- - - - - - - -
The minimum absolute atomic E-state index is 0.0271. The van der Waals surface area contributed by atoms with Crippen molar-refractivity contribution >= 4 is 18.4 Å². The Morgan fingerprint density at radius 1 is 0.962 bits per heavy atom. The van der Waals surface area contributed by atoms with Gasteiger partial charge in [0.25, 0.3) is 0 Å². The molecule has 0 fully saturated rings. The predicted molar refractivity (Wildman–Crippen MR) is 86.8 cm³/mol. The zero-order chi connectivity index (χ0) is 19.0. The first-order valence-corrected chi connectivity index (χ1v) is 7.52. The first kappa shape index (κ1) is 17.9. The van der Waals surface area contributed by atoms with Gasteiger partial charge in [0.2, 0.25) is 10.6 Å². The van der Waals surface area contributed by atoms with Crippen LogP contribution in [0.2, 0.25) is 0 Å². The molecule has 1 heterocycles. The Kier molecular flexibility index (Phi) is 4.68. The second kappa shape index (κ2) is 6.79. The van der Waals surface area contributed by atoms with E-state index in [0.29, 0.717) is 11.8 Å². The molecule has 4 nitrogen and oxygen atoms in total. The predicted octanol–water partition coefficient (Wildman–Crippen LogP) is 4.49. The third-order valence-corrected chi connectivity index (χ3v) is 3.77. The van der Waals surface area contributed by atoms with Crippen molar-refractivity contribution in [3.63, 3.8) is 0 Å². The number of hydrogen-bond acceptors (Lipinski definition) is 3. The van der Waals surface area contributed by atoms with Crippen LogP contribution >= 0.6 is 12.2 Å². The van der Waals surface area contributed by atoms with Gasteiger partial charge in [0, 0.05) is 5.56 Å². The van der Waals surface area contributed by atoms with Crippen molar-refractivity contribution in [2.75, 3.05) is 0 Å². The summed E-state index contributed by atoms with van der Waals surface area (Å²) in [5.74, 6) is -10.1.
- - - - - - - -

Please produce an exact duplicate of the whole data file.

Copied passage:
The minimum absolute atomic E-state index is 0.0271. The van der Waals surface area contributed by atoms with Crippen molar-refractivity contribution >= 4 is 18.4 Å². The Morgan fingerprint density at radius 1 is 0.962 bits per heavy atom. The van der Waals surface area contributed by atoms with Gasteiger partial charge in [0.25, 0.3) is 0 Å². The molecule has 0 fully saturated rings. The predicted molar refractivity (Wildman–Crippen MR) is 86.8 cm³/mol. The zero-order chi connectivity index (χ0) is 19.0. The first-order valence-corrected chi connectivity index (χ1v) is 7.52. The first kappa shape index (κ1) is 17.9. The van der Waals surface area contributed by atoms with Gasteiger partial charge in [0.2, 0.25) is 10.6 Å². The van der Waals surface area contributed by atoms with Crippen LogP contribution in [0.2, 0.25) is 0 Å². The molecule has 1 heterocycles. The Kier molecular flexibility index (Phi) is 4.68. The second kappa shape index (κ2) is 6.79. The van der Waals surface area contributed by atoms with E-state index in [0.29, 0.717) is 11.8 Å². The molecule has 4 nitrogen and oxygen atoms in total. The predicted octanol–water partition coefficient (Wildman–Crippen LogP) is 4.49. The third-order valence-corrected chi connectivity index (χ3v) is 3.77. The van der Waals surface area contributed by atoms with Crippen molar-refractivity contribution in [3.63, 3.8) is 0 Å². The number of hydrogen-bond acceptors (Lipinski definition) is 3. The van der Waals surface area contributed by atoms with Crippen LogP contribution >= 0.6 is 12.2 Å². The van der Waals surface area contributed by atoms with Gasteiger partial charge in [0, 0.05) is 5.56 Å². The van der Waals surface area contributed by atoms with Crippen molar-refractivity contribution in [2.75, 3.05) is 0 Å². The summed E-state index contributed by atoms with van der Waals surface area (Å²) in [5.74, 6) is -10.1.